George Washington Papers

From George Washington to James Madison, 7 December 1787

To James Madison

Mount Vernon Decr 7th 1787.

My dear Sir,

Since my last to you, I have been favored with your letters of the 28th of Octr & 18th of Novr—With the last came 7 numbers of the Fœderalist under the signature of Publius. For these I thank you. They are forwarded to a Gentleman in Richmond for re-publication.1 The doing of which, in this State, will, I am persuaded, have a good effect; as there are certainly characters in it who are no friends to a general government—perhaps I might go further, & add, who would have no great objection to the introduction of anarchy & confusion.

The sollicitude, to know what the several State Legislatures would do with the Constitution, is now transferred to the several Conventions thereof; the decisions of which being more interesting & conclusive, is consequently more anxiously expected than the other. What Pensylvania & Delaware have done, or will do, must soon be known: Other Conventions are treading closely on their heels—but what the three Southern States have done, or in what light the New Constitution is viewed by them, I have not been able to learn. North Carolina it is said (by some Accts from Richmond) will be governed in a great measure by the conduct of Virga. The pride of South Carolina will not, I conceive, suffer this influence to operate in her Councils; and the disturbances in Georgia will, or at least ought to shew the people of it, the propriety of a strict union, and the necessity there is for a general government.

If these, with the States Eastward and Northward of us, should accede to the proposed plan, I think the Citizens of this State will have no cause to bless the opponents of it here, if they should carry their point.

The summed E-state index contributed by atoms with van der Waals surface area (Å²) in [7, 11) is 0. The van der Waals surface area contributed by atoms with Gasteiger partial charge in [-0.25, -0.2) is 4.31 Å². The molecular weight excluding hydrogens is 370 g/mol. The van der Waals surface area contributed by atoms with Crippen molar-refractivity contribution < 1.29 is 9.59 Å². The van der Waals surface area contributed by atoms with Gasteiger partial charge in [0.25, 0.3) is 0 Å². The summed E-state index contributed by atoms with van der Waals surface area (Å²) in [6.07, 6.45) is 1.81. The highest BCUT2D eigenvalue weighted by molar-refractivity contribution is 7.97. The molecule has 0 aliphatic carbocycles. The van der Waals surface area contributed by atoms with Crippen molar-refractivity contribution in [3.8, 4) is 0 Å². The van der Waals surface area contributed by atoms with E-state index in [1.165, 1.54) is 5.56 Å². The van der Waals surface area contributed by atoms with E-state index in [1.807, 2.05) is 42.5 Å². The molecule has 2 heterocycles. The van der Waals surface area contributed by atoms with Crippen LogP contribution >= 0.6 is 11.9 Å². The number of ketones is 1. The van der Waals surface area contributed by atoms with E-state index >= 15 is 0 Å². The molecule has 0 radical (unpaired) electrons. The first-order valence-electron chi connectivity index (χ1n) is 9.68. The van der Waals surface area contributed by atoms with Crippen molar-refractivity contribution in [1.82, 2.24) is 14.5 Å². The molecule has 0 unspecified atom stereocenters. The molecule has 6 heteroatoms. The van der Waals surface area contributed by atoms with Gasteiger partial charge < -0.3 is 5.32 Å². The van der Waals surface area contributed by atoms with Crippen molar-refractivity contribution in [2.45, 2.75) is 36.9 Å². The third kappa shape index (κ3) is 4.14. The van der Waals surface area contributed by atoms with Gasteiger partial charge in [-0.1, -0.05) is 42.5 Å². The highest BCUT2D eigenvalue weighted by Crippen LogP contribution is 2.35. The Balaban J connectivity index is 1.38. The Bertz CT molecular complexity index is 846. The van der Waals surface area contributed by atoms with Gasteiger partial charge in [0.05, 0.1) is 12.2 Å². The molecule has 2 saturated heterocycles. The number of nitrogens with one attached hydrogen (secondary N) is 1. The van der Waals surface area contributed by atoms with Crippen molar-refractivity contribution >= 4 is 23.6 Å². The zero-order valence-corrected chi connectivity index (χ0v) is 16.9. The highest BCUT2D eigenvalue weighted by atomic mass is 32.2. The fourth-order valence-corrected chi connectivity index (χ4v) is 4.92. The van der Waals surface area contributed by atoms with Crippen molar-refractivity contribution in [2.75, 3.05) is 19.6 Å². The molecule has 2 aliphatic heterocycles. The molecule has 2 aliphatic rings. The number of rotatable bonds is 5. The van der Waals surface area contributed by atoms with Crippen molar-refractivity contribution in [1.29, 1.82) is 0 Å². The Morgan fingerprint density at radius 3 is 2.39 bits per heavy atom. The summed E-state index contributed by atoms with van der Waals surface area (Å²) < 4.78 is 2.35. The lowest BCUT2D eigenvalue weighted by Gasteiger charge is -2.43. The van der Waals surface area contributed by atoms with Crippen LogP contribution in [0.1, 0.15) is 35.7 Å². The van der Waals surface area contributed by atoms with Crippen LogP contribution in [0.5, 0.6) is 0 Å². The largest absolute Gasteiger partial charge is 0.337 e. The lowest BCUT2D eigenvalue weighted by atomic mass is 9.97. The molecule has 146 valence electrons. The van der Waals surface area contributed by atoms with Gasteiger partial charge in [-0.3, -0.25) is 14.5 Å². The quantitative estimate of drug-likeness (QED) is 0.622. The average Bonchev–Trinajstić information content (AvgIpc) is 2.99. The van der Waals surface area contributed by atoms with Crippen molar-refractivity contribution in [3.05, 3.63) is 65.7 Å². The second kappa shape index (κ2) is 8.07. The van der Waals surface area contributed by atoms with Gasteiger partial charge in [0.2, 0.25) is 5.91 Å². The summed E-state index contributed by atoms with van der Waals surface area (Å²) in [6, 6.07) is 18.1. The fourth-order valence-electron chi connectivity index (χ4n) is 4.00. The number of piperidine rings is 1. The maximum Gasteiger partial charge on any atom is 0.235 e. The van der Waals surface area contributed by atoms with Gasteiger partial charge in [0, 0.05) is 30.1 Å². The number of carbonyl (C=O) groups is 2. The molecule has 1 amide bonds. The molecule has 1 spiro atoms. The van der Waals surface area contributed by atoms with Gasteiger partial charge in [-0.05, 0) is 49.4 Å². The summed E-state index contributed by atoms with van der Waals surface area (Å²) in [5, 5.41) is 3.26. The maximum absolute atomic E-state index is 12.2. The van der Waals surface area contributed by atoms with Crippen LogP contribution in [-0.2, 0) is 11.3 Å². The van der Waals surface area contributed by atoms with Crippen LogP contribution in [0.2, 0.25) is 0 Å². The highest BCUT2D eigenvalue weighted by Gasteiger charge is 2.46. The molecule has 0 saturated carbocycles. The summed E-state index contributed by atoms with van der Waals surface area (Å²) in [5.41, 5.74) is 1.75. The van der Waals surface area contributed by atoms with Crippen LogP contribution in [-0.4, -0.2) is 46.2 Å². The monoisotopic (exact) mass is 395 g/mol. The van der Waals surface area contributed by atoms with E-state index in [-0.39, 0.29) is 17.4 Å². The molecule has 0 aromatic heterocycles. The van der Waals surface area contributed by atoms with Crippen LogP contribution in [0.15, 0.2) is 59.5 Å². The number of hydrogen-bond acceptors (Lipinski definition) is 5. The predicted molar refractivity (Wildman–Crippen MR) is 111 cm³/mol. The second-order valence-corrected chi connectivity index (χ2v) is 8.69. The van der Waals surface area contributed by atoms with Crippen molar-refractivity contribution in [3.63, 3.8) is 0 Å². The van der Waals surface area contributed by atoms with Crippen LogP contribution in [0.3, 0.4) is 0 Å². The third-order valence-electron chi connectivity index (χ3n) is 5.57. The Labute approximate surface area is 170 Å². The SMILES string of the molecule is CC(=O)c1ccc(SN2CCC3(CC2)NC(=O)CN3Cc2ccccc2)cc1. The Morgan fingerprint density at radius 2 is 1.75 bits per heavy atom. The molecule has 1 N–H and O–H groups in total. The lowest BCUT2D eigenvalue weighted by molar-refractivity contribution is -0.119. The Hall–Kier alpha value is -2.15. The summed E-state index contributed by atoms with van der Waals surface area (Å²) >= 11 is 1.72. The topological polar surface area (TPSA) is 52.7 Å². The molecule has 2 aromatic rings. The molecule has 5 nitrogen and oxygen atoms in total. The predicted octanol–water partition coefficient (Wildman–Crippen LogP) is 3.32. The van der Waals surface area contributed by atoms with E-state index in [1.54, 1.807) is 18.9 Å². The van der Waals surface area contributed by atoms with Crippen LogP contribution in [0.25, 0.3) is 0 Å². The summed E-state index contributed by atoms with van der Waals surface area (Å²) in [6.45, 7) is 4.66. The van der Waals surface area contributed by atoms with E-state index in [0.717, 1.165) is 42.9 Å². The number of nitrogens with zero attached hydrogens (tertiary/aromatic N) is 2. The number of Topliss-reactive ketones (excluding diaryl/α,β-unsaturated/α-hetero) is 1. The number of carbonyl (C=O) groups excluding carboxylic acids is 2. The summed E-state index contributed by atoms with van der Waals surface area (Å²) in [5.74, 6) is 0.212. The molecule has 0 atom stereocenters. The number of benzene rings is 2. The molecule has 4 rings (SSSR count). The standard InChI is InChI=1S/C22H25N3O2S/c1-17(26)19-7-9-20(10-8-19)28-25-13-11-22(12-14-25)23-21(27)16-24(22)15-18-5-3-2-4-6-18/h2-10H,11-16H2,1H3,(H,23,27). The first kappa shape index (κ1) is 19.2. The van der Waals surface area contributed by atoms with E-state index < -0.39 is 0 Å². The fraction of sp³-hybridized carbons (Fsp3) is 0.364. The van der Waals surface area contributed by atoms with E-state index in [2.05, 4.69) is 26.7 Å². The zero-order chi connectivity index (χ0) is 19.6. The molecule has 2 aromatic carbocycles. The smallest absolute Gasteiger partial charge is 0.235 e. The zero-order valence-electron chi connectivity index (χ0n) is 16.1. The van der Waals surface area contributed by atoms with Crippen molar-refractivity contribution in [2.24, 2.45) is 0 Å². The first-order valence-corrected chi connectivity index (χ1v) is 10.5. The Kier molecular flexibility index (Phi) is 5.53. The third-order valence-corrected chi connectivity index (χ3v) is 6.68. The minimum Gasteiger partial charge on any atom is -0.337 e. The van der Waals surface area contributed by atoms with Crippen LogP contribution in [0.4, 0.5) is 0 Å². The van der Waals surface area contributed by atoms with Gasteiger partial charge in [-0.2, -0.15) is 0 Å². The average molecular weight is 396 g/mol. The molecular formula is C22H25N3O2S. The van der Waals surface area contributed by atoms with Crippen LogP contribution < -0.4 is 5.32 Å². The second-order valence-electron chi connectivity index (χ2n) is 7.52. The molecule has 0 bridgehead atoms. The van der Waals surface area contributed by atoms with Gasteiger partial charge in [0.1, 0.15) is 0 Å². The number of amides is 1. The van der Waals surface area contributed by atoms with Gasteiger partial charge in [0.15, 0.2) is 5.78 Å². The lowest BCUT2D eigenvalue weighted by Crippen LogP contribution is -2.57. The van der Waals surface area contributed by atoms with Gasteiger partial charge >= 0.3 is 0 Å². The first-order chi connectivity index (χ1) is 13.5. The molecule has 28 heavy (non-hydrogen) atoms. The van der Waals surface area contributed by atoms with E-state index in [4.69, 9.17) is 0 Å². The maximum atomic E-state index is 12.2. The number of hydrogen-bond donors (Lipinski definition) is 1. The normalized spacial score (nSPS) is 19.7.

A Paragraph in the Baltimore Paper has announced a change in the Sentiments of Mr Jay on this subject; and adds, that from being an admirer of it, he is become a bitter enemy. This relation, without knowing Mr Jays opinion, I discredit, from a conviction that he would consider the matter well before he would pass judgment, and having done so, would not change his opinion, almost in the same breath. I am anxious however to know, on what ground this report originates, expecially the indelicacy of the expresn.2

It would have given me great pleasure to have complied with your request in behalf of your foreign Acquaintance—at present I am unable to do it.3 The Survey of the Country between the Eastern and Western Waters is not yet reported by the Commissioners, tho’ promised to be made very shortly—the Survey being compleated. No draught that can convey an adequate idea of the Work, on this river, has been yet taken. Much of the labour, except at the great falls, has been bestowed in the bed of the river; in a removal of rocks, and deepning the Water. At the great falls, the labour has indeed been great. The Water there (a sufficiency I mean) is taken into a Canal about 200 yards above the Cataract, & conveyed by a level cut (thro’ a solid rock in some places, and much stone everywhere) more than a mile to the lock seats; five in number; by means of which, when compleated, the craft will be let into the river below the falls (which together amount to 76 feet). At the Seneca falls, Six miles above the great Falls, a channel which has been formed by the river when inundated, is under improvement for the Navigation. The same, in part at Shanondah. At the lower falls, where nothing has yet been done, a level cut and locks are proposed. These constitute the principal difficulties & will [be] the great expence of this undertaking; The parts of the river between requiring loose stones only to be removed, in order to deepen the water where it is too shallow in dry seasons. With very great esteem & regard I am—My dear Sir Yr Most Obedt & Affece Ser.